Today, Mark (with the help of Mark, his friend) replaced our old, yucky ceiling fan in the family room.
Much improved I think! We still need to clean off the ceiling where a dirt ring of sorts has been left behind where the old fan's base was. Overall, I'm very pleased! The guys really did a great job! There were a few setbacks, but I'm VERY impressed!
Also, this afternoon we found a tiny little baby bird on the ground off of our back deck! He was just laying there, actually we were worried that he was dead, but then we noticed he was breathing and as we were standing there talking he struggled to lift his head and started crying! It was the saddest little thing!
I dubbed him Peep.
So, we consulted the web for what to do. First, we attempted to contact a local wildlife rehabilitation center, but unfortunately (probably because it's a holiday!) no one picked up. After more research here is what we found.
- The rule about not touching baby birds because their mommas will abandon them if they smell like humans is just a myth. Apparently birds have a terrible sense of smell and rely more on their hearing when dealing with their babies. They know their baby's cry and if they hear them they will come to feed them and care for them.
- The best thing to do for a displaced baby bird is to put them back in the nest they came from. Unfortunately, we were unable to figure out exactly where he came from and were unable to locate the nest, which brings us to the next point.
- If the original nest can't be located, it's best to get them up, off the ground and place them in a makeshift nest as near to where you think they came from as possible. If the momma's still around, she'll hear the peeps and bring food for her baby. You're supposed to watch for the momma to come back and if not move to the next point.
- If you know the momma is gone, or it's evident that the baby has been abandoned you should take it to a wildlife rehabilitation center. If that's not possible, you can keep the baby fed (every 15 to 20 minutes!), dry, and warm for the next several weeks until it's strong enough to leave on it's own, but they won't really get the proper education that they need as far as how to survive in the wild, find food, housing, avoid predators, etc.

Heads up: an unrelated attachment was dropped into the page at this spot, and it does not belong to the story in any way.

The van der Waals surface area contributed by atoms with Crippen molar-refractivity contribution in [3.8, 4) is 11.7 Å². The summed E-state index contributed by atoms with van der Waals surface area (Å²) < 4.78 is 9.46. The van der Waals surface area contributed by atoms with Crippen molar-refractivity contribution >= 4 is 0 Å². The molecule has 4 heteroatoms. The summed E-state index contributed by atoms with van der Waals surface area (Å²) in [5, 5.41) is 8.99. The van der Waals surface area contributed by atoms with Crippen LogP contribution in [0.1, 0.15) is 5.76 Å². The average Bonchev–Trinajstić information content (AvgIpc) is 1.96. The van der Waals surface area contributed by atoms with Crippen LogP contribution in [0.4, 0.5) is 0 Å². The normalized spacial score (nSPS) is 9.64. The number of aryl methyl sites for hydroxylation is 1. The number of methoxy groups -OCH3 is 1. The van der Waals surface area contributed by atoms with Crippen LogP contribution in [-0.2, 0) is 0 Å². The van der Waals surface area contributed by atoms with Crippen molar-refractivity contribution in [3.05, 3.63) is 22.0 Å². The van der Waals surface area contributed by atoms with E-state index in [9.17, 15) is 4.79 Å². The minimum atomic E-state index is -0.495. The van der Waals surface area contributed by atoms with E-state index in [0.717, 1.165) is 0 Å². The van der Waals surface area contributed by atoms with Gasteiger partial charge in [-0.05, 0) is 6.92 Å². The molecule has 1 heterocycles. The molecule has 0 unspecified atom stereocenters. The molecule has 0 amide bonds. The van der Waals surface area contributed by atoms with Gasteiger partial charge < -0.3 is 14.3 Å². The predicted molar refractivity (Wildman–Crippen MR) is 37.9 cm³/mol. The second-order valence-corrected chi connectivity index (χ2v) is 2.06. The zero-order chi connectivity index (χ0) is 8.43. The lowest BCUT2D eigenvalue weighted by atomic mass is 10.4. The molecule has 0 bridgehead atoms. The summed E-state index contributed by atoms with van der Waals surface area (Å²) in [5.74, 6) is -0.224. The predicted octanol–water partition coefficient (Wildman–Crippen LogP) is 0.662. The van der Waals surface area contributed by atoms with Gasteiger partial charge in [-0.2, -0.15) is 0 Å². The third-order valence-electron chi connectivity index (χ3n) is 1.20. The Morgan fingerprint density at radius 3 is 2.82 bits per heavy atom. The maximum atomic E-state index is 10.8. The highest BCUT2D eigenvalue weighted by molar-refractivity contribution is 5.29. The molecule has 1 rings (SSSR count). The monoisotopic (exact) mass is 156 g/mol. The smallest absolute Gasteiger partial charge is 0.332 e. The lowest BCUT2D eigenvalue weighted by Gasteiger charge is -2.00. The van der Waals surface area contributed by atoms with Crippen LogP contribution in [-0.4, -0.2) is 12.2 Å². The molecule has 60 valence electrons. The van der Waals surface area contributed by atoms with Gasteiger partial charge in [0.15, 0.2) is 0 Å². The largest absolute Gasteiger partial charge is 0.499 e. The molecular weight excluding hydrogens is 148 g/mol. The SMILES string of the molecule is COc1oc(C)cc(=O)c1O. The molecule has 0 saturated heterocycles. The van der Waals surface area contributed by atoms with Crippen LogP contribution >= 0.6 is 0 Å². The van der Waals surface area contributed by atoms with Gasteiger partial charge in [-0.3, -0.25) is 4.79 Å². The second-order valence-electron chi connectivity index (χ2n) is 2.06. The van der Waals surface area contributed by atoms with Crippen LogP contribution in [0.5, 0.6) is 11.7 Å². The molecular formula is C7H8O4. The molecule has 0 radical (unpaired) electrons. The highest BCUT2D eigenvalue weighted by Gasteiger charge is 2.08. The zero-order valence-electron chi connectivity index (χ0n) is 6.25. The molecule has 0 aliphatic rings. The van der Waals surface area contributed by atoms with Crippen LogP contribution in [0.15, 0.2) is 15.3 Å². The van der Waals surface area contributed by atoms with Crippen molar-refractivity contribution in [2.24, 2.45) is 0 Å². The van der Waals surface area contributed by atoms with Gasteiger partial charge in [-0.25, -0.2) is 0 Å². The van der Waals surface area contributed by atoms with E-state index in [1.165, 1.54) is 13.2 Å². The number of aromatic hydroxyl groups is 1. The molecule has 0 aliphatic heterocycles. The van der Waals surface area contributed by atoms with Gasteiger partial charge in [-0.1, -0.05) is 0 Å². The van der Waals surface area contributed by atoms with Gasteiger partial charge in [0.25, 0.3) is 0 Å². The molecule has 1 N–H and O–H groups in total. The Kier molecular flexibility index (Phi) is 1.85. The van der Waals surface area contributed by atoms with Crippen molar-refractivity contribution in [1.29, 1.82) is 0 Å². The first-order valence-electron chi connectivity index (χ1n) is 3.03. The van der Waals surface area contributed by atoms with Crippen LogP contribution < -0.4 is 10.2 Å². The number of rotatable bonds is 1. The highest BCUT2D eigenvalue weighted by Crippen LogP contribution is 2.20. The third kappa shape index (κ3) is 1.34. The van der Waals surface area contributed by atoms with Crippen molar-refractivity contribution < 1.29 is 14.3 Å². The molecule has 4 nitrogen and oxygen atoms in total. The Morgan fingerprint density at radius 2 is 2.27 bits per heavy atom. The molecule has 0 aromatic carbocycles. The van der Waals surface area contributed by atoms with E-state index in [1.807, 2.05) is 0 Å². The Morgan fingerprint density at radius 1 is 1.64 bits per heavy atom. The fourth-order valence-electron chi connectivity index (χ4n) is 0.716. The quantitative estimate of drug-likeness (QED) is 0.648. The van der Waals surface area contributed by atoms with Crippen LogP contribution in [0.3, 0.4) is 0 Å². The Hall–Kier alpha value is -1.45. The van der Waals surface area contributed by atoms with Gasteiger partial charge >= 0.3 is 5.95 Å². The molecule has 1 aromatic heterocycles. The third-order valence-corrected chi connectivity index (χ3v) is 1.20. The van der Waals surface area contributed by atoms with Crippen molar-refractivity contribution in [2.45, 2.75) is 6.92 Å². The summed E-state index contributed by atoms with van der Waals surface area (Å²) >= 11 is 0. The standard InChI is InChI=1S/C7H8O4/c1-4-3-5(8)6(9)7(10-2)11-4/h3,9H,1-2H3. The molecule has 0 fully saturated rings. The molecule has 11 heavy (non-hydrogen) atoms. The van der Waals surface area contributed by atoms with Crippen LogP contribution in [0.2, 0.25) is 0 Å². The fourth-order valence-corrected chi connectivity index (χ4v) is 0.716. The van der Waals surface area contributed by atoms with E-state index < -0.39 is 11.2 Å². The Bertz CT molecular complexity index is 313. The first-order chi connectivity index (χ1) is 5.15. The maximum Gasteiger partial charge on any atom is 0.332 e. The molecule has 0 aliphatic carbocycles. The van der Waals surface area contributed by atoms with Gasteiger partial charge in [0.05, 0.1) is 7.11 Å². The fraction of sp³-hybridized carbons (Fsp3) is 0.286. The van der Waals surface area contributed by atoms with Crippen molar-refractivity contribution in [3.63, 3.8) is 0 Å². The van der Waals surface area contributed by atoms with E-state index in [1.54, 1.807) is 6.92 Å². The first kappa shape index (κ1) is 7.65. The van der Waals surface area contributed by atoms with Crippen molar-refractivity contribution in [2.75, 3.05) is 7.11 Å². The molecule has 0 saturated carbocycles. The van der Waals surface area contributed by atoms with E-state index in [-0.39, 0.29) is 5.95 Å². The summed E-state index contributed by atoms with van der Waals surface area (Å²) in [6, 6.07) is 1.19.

So, I built Peep a nest
an old flower container (for proper drainage), dry straw, and a shredded paper towel, with some twine to hang in from a branch.
Mark put him up in the nearest tree
And he's been there all afternoon. I didn't really see the momma come back, but there were birds around. Maybe she'll show up later tonight? Other than putting him back up there, I'm afraid there's not much we can do. It doesn't sound like he'll really survive without his momma. Even if we do feed him and he makes it the next few weeks, I don't think he'll survive after he's back out in the wild. So, I'm going to keep an eye on it, maybe well try the wildlife rehab center hotline again tomorrow and see what they say.
We decided to do a 4' x 4' raised-bed design - and by "we" I mean "I"! I made the plans, Mark then helped carry out my ambitious plans while grumbling a bit, but he did a wonderful job figuring out what I had going on in my head! - and planted a variety of plants.
I planted 4 tomato plants (2 large, 1 medium, 1 cherry), zucchini, butternut squash (which was SUPPOSED to be yellow squash, but it seems this butternut was hiding with the yellow and I grabbed the wrong thing. Ah well.), yellow squash (which I picked up today!), red and green bell peppers, jalapenos, and eggplant. I can't wait to see how things turn out!
I also potted some herbs separately - mint, basil, italian parsley, rosemary, and cilantro.